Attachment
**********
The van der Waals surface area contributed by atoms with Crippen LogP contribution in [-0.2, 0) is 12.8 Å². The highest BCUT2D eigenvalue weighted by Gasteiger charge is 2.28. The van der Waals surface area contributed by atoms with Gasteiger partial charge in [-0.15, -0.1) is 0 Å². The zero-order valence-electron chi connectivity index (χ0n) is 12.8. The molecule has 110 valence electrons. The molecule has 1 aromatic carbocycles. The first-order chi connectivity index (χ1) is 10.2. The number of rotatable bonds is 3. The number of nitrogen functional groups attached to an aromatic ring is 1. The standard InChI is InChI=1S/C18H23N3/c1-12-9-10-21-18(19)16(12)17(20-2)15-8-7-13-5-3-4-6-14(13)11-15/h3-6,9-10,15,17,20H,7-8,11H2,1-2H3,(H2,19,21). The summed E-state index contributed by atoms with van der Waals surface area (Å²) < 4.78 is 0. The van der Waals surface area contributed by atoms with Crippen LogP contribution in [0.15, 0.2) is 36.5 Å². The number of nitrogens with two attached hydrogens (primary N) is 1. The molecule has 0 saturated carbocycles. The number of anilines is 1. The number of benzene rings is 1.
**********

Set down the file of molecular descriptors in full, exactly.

The van der Waals surface area contributed by atoms with Crippen LogP contribution in [-0.2, 0) is 12.8 Å². The highest BCUT2D eigenvalue weighted by Gasteiger charge is 2.28. The van der Waals surface area contributed by atoms with Gasteiger partial charge in [-0.15, -0.1) is 0 Å². The zero-order valence-electron chi connectivity index (χ0n) is 12.8. The molecule has 110 valence electrons. The molecule has 1 aromatic carbocycles. The first-order chi connectivity index (χ1) is 10.2. The number of rotatable bonds is 3. The number of nitrogen functional groups attached to an aromatic ring is 1. The standard InChI is InChI=1S/C18H23N3/c1-12-9-10-21-18(19)16(12)17(20-2)15-8-7-13-5-3-4-6-14(13)11-15/h3-6,9-10,15,17,20H,7-8,11H2,1-2H3,(H2,19,21). The summed E-state index contributed by atoms with van der Waals surface area (Å²) < 4.78 is 0. The van der Waals surface area contributed by atoms with Crippen LogP contribution in [0.15, 0.2) is 36.5 Å². The number of nitrogens with two attached hydrogens (primary N) is 1. The molecule has 0 saturated carbocycles. The number of anilines is 1. The number of benzene rings is 1.